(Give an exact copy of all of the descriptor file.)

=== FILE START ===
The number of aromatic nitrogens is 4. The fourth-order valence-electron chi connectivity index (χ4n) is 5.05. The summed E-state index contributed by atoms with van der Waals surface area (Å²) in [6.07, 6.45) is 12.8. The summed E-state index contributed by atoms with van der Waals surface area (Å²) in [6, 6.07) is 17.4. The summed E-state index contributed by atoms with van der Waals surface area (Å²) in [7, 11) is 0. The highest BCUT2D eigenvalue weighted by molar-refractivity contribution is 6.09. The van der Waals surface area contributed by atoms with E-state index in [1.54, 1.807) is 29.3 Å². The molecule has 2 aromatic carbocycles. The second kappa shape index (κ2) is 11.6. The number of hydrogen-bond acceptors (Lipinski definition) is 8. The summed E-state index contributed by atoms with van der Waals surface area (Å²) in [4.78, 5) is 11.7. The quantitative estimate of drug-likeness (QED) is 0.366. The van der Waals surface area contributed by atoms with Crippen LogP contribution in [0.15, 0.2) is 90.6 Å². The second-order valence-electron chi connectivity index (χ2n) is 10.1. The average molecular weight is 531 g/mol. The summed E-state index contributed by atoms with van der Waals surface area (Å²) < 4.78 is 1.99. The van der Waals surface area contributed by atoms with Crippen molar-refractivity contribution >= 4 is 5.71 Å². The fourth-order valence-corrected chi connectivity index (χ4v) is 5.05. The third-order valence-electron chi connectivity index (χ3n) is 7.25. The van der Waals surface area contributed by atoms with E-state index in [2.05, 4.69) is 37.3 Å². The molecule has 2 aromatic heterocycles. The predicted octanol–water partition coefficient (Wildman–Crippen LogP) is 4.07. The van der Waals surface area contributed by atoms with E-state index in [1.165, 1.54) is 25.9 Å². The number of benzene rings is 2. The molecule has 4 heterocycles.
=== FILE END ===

The number of aromatic nitrogens is 4. The fourth-order valence-electron chi connectivity index (χ4n) is 5.05. The summed E-state index contributed by atoms with van der Waals surface area (Å²) in [6.07, 6.45) is 12.8. The summed E-state index contributed by atoms with van der Waals surface area (Å²) in [6, 6.07) is 17.4. The summed E-state index contributed by atoms with van der Waals surface area (Å²) in [7, 11) is 0. The highest BCUT2D eigenvalue weighted by molar-refractivity contribution is 6.09. The van der Waals surface area contributed by atoms with E-state index in [1.54, 1.807) is 29.3 Å². The molecule has 2 aromatic carbocycles. The second kappa shape index (κ2) is 11.6. The number of hydrogen-bond acceptors (Lipinski definition) is 8. The summed E-state index contributed by atoms with van der Waals surface area (Å²) in [4.78, 5) is 11.7. The quantitative estimate of drug-likeness (QED) is 0.366. The van der Waals surface area contributed by atoms with Crippen LogP contribution in [0.15, 0.2) is 90.6 Å². The second-order valence-electron chi connectivity index (χ2n) is 10.1. The average molecular weight is 531 g/mol. The summed E-state index contributed by atoms with van der Waals surface area (Å²) < 4.78 is 1.99. The van der Waals surface area contributed by atoms with Crippen molar-refractivity contribution >= 4 is 5.71 Å². The fourth-order valence-corrected chi connectivity index (χ4v) is 5.05. The third-order valence-electron chi connectivity index (χ3n) is 7.25. The van der Waals surface area contributed by atoms with E-state index in [2.05, 4.69) is 37.3 Å². The molecule has 2 aromatic heterocycles. The predicted octanol–water partition coefficient (Wildman–Crippen LogP) is 4.07. The van der Waals surface area contributed by atoms with E-state index in [1.165, 1.54) is 25.9 Å². The number of benzene rings is 2. The molecule has 4 heterocycles.